In contrast, those respondents who made a negative comment about the usability vary widely in their numerical rating of usability. In fact, the variability of usability rating for these respondents is as spread-out as the rest of the survey respondents. The example below shows an example of the ease of use ratings by those respondents who mentioned “difficult”. The scale used is the same as the previous one.
This pattern might appear surprising, but it is consistent with the formal semantics of antonymous adjective pairs, such as “difficult” and “easy”. Theoretical linguists have noted that a number of antonymous adjective pairs show this type of relation to the scales of perception.[i], [ii] A positive adjective such as "easy" expresses an extreme end of a scale (e.g., 10 out of 10 on the usability scale), and anything that is not perfect (e.g., 9 and below on the same scale) is expressed with the negative counterpart, “difficult” or “hard”. So instead of the nice distribution we expected, what we found was a skewed distribution, as illustrated in figure 2 below.
Other antonymous adjective pairs that also have this pattern include “clean” and “dirty”, “safe” and “dangerous”. Human behavior is not as clear-cut as what theoretical linguists predict, so we do see respondents mentioning “easy” selecting 9 and 8 as well as 10. But what is most relevant to us is that it is the fundamental semantics of these negative adjectives that they can mean any part of the scale below the extreme positive end (i.e., the point of perfect positive). Our studies show that other negative comments, such as “hard”, “not easy”, “should be easier” pattern with “difficult”; the respondents are spread out across the entire scale of usability. We observe this pattern with multiple surveys from different industries.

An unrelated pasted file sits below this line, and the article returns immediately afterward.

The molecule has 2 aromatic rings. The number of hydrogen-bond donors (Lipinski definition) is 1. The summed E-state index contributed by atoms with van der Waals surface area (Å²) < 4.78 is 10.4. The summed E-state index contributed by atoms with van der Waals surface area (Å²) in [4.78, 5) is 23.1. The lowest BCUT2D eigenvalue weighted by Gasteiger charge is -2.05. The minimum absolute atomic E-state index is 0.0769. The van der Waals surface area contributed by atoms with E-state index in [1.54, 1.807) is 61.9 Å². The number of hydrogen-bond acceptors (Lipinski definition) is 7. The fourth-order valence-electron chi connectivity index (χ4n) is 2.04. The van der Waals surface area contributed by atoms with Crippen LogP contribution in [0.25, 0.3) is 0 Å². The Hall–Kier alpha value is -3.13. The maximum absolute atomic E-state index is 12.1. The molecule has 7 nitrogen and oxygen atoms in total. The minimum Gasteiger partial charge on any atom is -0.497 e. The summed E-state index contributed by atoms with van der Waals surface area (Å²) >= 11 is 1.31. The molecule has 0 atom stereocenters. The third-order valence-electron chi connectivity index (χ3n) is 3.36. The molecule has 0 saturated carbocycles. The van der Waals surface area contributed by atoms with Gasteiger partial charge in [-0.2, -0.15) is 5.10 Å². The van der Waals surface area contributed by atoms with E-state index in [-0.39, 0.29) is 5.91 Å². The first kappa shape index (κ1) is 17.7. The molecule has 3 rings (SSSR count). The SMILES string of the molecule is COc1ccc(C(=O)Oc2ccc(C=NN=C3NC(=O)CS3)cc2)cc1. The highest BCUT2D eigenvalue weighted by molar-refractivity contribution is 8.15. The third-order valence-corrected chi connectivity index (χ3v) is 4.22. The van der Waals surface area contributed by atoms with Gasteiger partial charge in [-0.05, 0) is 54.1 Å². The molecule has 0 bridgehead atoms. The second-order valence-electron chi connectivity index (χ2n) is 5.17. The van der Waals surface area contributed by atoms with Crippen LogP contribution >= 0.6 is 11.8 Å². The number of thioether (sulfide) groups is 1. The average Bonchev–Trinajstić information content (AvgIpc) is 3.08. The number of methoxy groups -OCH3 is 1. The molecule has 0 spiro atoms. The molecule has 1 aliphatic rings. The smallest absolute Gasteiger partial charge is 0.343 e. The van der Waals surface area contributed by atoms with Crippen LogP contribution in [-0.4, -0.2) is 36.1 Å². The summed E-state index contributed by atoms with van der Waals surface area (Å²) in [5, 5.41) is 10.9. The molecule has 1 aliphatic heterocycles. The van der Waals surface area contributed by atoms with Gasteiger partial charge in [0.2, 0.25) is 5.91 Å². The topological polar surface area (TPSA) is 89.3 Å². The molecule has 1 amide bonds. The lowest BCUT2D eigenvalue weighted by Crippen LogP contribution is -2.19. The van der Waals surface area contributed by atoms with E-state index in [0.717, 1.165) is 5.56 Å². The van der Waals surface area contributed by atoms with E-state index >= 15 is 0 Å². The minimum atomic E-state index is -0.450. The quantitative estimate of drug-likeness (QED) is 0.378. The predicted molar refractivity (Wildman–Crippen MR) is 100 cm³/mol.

Not all negative feedback is a cause for concern
For the purpose of web analytics, open-ended survey questions are extremely useful. Survey respondents are forthcoming in describing their likes and dislikes. The challenge is in measuring the importance of possible issues and insights through aggregation. Our study on usability has shown that language is skewed in providing scalar information. What respondents mean by “hard to use” vary greatly. In most cases, only half of these negative responses are cause for any concern.
To identify which half, the numerical rating provides more granular indication than the linguistic expressions. This lesson applies to different dimensions of Active Research. iperceptions’ feedback collection includes both open ended questions and numerical questions, because to complement the power of open ends it’s important to gather detailed insights with the scalar measurement from the numerical ratings.
[i] Kennedy, C. (2007) Vagueness and Grammar: the Semantics of Relative and Absolute Gradable Adjectives. Linguistics and Philosophy 30: 1-45.
[ii] Rotstein, C. & Y. Winter (2004) Total Adjective vs. Partial Adjectives: Scale Structure and Higher-Order Modifiers. Natural Language Semantics 12:259-288.